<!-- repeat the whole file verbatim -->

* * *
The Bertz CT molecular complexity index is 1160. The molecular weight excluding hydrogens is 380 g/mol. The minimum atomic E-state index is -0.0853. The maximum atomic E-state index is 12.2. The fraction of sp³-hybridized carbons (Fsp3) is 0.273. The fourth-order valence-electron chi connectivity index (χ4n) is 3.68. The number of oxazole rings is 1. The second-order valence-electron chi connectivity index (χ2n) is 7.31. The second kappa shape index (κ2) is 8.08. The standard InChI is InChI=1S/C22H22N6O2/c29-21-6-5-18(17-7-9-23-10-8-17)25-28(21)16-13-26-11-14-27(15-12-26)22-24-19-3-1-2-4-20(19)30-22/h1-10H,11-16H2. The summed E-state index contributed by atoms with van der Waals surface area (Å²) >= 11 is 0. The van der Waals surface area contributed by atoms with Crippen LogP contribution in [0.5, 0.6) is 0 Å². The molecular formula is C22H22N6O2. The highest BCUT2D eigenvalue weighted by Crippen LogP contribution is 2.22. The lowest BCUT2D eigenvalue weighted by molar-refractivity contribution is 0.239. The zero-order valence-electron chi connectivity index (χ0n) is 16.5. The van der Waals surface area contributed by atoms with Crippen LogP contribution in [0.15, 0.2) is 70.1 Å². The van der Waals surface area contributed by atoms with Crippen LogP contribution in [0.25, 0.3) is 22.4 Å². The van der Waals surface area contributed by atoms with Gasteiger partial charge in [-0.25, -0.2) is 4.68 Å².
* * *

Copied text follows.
The Bertz CT molecular complexity index is 1160. The molecular weight excluding hydrogens is 380 g/mol. The minimum atomic E-state index is -0.0853. The maximum atomic E-state index is 12.2. The fraction of sp³-hybridized carbons (Fsp3) is 0.273. The fourth-order valence-electron chi connectivity index (χ4n) is 3.68. The number of oxazole rings is 1. The second-order valence-electron chi connectivity index (χ2n) is 7.31. The second kappa shape index (κ2) is 8.08. The standard InChI is InChI=1S/C22H22N6O2/c29-21-6-5-18(17-7-9-23-10-8-17)25-28(21)16-13-26-11-14-27(15-12-26)22-24-19-3-1-2-4-20(19)30-22/h1-10H,11-16H2. The summed E-state index contributed by atoms with van der Waals surface area (Å²) >= 11 is 0. The van der Waals surface area contributed by atoms with Crippen LogP contribution in [0.5, 0.6) is 0 Å². The molecular formula is C22H22N6O2. The highest BCUT2D eigenvalue weighted by Crippen LogP contribution is 2.22. The lowest BCUT2D eigenvalue weighted by molar-refractivity contribution is 0.239. The zero-order valence-electron chi connectivity index (χ0n) is 16.5. The van der Waals surface area contributed by atoms with Crippen LogP contribution in [0.15, 0.2) is 70.1 Å². The van der Waals surface area contributed by atoms with Crippen LogP contribution in [0.25, 0.3) is 22.4 Å². The van der Waals surface area contributed by atoms with Gasteiger partial charge in [-0.25, -0.2) is 4.68 Å².